That Number Upon Which The Demand Lieth

That Number upon Which the Demand Lieth

Overcoming duality, yet binding: the trinity.
Beyond the contrast of two, it initiates the concept of many.
Albertus Magnus claimed that three lives in all things.

Becoming; being;
disappearing.

In Old Saxon, the month of May is named trimilki, season of three milkings.
Number as quality depends upon the visual field.
The ancient Egyptian sign for the plural requires three strokes.

Points; lines;
angles.

Lao-tzu said the triad produces all.
Acronyms, sports, and traffic lights reflect our ternary culture.
The devil may appear in the form of a three-legged hare.

Witness; testament;
tribute.

Representing the unknowable: I, you, and the beyond.
The figure of completion, the number of the cube.
A Sumerian number sequence began “man, woman, many.”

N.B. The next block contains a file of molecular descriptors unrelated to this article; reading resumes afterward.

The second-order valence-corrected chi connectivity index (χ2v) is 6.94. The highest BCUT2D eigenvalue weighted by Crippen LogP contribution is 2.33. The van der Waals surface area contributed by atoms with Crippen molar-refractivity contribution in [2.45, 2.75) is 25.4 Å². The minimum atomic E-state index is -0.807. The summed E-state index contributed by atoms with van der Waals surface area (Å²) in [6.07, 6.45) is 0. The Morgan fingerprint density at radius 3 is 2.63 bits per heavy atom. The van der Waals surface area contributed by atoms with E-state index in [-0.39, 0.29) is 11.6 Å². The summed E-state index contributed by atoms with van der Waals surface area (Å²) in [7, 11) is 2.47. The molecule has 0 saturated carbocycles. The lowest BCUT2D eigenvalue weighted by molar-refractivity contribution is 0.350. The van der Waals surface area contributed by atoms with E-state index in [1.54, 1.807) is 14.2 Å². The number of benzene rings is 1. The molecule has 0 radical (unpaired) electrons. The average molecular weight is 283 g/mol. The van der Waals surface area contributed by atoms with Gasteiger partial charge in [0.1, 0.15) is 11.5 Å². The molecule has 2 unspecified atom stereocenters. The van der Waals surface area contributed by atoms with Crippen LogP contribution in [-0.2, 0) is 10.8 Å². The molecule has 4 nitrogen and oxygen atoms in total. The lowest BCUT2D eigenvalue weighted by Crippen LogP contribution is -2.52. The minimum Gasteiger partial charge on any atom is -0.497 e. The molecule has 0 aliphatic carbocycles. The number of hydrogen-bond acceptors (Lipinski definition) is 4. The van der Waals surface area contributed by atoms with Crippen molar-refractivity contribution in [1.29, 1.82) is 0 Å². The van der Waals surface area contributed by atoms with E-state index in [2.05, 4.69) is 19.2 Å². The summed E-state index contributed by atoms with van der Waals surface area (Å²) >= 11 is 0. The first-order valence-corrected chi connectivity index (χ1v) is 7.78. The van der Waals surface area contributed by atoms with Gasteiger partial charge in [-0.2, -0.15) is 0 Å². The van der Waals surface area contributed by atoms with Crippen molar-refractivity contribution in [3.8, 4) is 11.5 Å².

Curse; liturgy;
blessing.

The scale as a succession of thirds.
Imperfection implies the concealment of perfection.
Shiva’s number, his eyes, his braids, his place.

Root; third;
fifth.

The triangle in Euclidean space.
I walk the three roads to the commonplace, preferring rhetoric.
Three to through, it penetrates the personal, unhinges that door.

The law; the land;
the world to come.

“That Number upon Which the Demand Lieth” was published in Posit: A Journal of Literature and Art  in September 2017. I am grateful to editor Susan Lewis for taking this piece.

26 thoughts on “That Number Upon Which The Demand Lieth

  1. The wannabe philosopher in me loves this piece. Also, the idea of 3 initiating the concept of many reminds me of Matthew as an 18 month-old (approximately) baby figuring out how to count. He would point to the first object and say, “One,” point at the next and say, “Two,” and if there were three or more things, he would kind of throw up his hands and exclaim triumphantly, “All the two of them!” (Hmm. I feel like I’ve mentioned this before…) Yes, it seems overcoming duality is a big step for us mere mortals.

    Liked by 1 person

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